Review of Gerhard Besier, ed., “Intimately Associated for Many Years”: George K. A. Bell’s and Willem A. Visser’t Hooft’s Common Life-Work in the Service of the Church Universal – Mirrored in Their Correspondence
Contemporary Church History Quarterly
Volume 22, Number 4 (December 2016)
Review of Gerhard Besier, ed., “Intimately Associated for Many Years”: George K. A. Bell’s and Willem A. Visser’t Hooft’s Common Life-Work in the Service of the Church Universal – Mirrored in Their Correspondence, Parts 1 and 2 (Newcastle: Cambridge Scholars Press, 2015), ISBN: 978-1-4438-8006-0 and 978-1-4438-8011-4.
By John S. Conway, University of British Columbia
Bishop George Bell was the stalwart champion in the Church of England promoting ecumenical relations with the other churches of Europe and North America throughout the nearly thirty years of his episcopate from 1929-1958. He held leading positions in innumerable committees, councils and conferences, and in 1937, during the world meeting in Oxford of the Universal Christian Council for Life and Work, was a strong advocate for joining with Faith and Order, in order to found a World Council of Churches, which took place in 1938. At the same time it was agreed that this new Council (still in process of formation) should be established in Geneva, and that a young Dutch theologian W.A.Visser ‘t Hooft (Vim), who had served for several years in the Geneva scene as General Secretary of the World Student Christian Federation, should be appointed as General Secretary. Visser ‘t Hooft was far more of a General than a Secretary—I knew him personally—and brought unrivalled resourcefulness and a resolute determination to see his ideas realized, for the best part of thirty years. This was the beginning of a partnership between Bell and Visser ‘t Hooft, who early on struck up a strong and harmonious relationship. They are rightly described in the book’s title as being “intimately associated for many years”.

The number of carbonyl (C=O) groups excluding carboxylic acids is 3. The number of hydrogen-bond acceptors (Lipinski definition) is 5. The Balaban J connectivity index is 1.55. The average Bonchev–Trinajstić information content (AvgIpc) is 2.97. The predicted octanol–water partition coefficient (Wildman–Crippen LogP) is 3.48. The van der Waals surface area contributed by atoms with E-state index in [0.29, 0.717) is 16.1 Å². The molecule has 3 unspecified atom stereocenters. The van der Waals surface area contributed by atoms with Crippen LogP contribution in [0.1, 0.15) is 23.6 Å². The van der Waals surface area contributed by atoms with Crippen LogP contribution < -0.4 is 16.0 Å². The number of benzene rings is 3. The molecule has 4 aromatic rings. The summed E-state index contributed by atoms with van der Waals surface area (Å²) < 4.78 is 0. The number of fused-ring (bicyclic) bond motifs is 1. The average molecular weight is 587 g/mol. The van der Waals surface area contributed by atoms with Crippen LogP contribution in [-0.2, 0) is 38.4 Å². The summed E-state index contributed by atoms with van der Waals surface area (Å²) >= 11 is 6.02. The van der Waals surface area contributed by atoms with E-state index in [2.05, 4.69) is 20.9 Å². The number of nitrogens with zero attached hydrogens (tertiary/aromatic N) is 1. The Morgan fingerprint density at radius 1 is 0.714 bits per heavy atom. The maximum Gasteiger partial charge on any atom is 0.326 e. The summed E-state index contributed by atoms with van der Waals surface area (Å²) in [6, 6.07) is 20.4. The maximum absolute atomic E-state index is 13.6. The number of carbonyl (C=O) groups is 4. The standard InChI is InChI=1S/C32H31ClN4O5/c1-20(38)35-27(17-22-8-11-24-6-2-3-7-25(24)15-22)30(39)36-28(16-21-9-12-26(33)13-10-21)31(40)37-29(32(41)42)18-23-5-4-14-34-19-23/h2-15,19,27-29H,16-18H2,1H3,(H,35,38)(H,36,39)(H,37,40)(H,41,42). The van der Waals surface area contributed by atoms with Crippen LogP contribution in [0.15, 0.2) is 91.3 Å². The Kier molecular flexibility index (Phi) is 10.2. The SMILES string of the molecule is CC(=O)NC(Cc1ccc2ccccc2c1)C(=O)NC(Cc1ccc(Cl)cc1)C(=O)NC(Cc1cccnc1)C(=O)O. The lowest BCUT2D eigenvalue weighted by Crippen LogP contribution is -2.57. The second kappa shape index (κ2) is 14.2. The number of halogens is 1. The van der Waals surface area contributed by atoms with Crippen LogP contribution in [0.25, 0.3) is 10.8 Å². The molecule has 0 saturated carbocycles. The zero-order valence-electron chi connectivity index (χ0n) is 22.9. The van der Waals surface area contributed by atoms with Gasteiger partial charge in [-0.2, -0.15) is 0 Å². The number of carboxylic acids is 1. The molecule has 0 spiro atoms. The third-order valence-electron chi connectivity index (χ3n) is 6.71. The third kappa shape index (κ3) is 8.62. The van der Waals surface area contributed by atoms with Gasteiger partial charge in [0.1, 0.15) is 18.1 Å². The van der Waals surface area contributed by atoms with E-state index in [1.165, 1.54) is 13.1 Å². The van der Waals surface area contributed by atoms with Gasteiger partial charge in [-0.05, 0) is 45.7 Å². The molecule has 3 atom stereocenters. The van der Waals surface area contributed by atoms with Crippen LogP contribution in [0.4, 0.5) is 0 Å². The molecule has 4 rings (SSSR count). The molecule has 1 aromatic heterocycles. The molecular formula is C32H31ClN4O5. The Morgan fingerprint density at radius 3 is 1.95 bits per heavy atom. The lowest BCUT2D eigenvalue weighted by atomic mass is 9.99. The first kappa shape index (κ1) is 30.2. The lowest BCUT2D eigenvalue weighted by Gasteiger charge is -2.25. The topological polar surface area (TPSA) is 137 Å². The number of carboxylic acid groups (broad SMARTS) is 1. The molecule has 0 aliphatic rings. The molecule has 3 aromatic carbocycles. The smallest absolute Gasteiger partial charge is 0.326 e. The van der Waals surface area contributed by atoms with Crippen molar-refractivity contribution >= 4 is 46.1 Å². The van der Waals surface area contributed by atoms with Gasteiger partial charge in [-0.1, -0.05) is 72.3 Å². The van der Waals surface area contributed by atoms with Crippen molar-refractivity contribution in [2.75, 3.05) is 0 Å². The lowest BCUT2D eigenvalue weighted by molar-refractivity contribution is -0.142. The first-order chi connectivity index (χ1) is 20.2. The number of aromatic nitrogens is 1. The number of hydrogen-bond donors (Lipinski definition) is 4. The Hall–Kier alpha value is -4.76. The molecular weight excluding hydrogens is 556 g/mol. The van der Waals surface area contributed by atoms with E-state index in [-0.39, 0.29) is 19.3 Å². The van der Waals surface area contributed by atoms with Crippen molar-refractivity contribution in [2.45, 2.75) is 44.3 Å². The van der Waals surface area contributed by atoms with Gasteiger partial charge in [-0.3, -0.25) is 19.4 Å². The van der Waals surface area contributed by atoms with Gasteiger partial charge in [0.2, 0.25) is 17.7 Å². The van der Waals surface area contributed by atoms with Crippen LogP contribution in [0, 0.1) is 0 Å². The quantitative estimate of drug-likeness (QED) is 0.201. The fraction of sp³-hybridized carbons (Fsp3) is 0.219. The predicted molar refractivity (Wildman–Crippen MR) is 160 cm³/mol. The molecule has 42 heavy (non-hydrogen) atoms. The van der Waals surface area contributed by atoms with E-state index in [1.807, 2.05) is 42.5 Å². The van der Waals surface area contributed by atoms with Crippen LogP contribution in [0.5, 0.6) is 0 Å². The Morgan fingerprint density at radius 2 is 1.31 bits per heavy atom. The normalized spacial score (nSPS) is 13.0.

The exchanges by post or telegrams recorded in these volumes are largely drawn from the Geneva archives of the World Council of Churches or from the voluminous Bell papers, now deposited in the Lambeth Palace library in London. The first volume covers the period up to 1949, and the second the final years of Bell’s life up to 1958. The editing by Gerhard Besier is very helpful, since his footnotes give the biographical details of all persons mentioned, as well as bibliographical references to the many scholarly books relating to their endeavors. (There are, however, aggravating lapses in the proof-reading and printing of the English text.) Besier’s introduction is reproduced from the chapter he contributed to The Church and Humanity: The Life and Work of George Bell, 1883-1958 (p. 169-194), edited in 2012 by Andrew Chandler.
Many of these exchanges have to do with the plans for the various meetings of World Council bodies, and discussions about the membership, the place and date, as well as the content. These documents are however not too informative about the results. Obviously when the two men met at such meetings, they had intense verbal discussions and made significant decisions about the World Council’s operations. But these were not recorded in their correspondence at the time, and so are missing from these volumes. This is particularly noticeable with regard to such highly significant meetings as the First Constituent Assembly held in Amsterdam in 1948, when Bell became Chairman of the WCC’s Central Committee. While these documents discuss at length the preparations for this Assembly in August 1948 (p. 365-428), they provide no indication of the important deliberations and decisions taken on that occasion. The same is true for the Second Assembly, held in 1954 in Evanston, Illinois. Equally regrettable is the absence of documents relating to the important meeting in Stuttgart in October 1945, at which both Bell and Visser ‘t Hooft were present, and at which the famous Declaration of Guilt was issued (p. 287-94). Obviously both Bell and Vim played an active part and had extensive discussions with the German leaders, including Martin Niemöller, for whom they had been praying ever since his first incarceration in 1937. But they left no further record of their deliberations or their conclusions about this conference or its historic significance in their correspondence. An equally striking omission is the exchange between Bell and Vim about Bell’s journey to Sweden in May 1942, his meeting there with Bonhoeffer, and the information he gained about the German resistance, which the Bishop then passed on to the British Foreign Secretary, asking for some public gesture of support be given to the anti-Nazi forces in Germany. Eden’s refusal was conveyed to Visser ‘t Hooft in the notable telegram sent by Bell on July 23, 1942: “Interest undoubted, but deeply regret no reply possible”. (Bell’s message is discussed on p. 158 of W.A. Visser ‘t Hooft, Memoirs (London: SCM Press, 1973).) But this calamitous blow to Bell’s hopes for some gesture of support for the German resistance is not mentioned in Besier’s work. In fact, this first volume is silent for the whole period of November 1941 to August 1942.